She Said What?
Thirteen women newspaper columnists are included in this significant book: Mary McGrory, Erma Bombeck, Jane Bryant Quinn, Georgie Anne Geyer, Ellen Goodman, Jane Brody, Dorothy Gilliam, Judith Martin (Miss Manners), Mona Charen, Joyce Maynard, Merlene Davis, Anna Quindlen, and Molly Ivins. All are nationally syndicated or nationally distributed newspaper columnists with the exception of Gilliam and Davis, chosen to represent the contributions of African American women columnists. Maria Braden profiles each columnist and then reprints representative columns to illustrate the points she highlights in her individual profiles.
In her introduction, Braden notes that writing a column has typically been one of the most desirable assignments in print journalism because of the fame, independence, and special relationship with readers that columnists enjoy. After offering an historical overview of women in journalism— including women columnists Fanny Fern, Dorothy Thompson, and Sylvia Porter—Braden observes that women syndicated columnists share certain attributes: taking risks, valuing independence, and walking the tightrope between consistency (a quality that binds readers to a column) and predictability (a quality that turns readers off). She concludes her introduction by observing that the range and variety of women’s columns underscore the diversity among their voices, echoing a description of Dorothy Thompson’s columns in the NEW YORK TIMES: “She gave herself her own assignment, which was no less than the whole human situation.”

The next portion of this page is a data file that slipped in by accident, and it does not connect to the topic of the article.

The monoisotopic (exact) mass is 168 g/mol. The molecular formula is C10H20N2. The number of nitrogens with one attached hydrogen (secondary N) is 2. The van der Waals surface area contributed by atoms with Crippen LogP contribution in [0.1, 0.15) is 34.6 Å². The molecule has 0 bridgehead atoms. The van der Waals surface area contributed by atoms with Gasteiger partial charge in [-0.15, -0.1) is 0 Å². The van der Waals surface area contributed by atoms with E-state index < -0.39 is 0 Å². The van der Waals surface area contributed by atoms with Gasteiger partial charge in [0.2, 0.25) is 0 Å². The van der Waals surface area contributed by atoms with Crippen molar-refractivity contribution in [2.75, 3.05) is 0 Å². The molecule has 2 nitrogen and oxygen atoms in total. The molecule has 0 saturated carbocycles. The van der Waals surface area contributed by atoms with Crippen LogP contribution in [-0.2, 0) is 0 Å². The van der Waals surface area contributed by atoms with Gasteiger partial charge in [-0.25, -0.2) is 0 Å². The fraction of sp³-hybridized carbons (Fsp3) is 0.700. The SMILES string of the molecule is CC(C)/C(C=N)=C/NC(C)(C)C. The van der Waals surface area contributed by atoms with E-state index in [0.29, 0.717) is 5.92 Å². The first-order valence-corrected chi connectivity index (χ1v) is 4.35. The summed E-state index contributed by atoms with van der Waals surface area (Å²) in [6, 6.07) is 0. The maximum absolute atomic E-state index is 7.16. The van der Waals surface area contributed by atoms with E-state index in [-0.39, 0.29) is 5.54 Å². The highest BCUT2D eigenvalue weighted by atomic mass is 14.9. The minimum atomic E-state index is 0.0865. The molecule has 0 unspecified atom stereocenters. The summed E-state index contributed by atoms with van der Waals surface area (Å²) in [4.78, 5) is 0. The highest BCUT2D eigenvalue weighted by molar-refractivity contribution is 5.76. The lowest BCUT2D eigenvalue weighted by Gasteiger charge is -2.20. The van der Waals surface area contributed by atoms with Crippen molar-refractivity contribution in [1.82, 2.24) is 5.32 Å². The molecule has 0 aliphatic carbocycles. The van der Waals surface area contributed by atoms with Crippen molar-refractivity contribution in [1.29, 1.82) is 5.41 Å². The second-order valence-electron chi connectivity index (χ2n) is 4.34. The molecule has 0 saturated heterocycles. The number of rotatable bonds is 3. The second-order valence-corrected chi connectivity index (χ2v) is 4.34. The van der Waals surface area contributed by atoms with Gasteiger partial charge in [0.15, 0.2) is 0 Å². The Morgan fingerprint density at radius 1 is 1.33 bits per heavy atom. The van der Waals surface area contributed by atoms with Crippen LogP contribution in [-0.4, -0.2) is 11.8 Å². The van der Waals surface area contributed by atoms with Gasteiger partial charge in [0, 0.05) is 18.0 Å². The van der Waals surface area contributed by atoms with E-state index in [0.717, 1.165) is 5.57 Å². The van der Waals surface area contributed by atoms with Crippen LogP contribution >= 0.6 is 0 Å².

The “whole human situation” is indeed explored in the columns included in this collection. Especially noteworthy are the accomplishments of Jane Brody, who was the first to get the term “sexual intercourse” on page 1 of the NEW YORK TIMES; of Georgie Anne Geyer, who was the first to interview Saddam Hussein, nearly twenty years ago; of Pulitzer Prize-winner Anna Quindlen, who is the only regular woman columnist on the NEW YORK TIMES opinion pages; and Molly Ivins, who proclaims her belief in Robert Sherrill’s motto of “sustained outrage.” Taken together, the thirteen voices in Maria Braden’s book are courageous and creative, and they reflect the diversity of women’s voices, best described by Virginia Woolf, who said that a woman’s writing cannot help being feminine: “At its best it is most feminine. The only difficulty lies in defining what we mean by feminine.”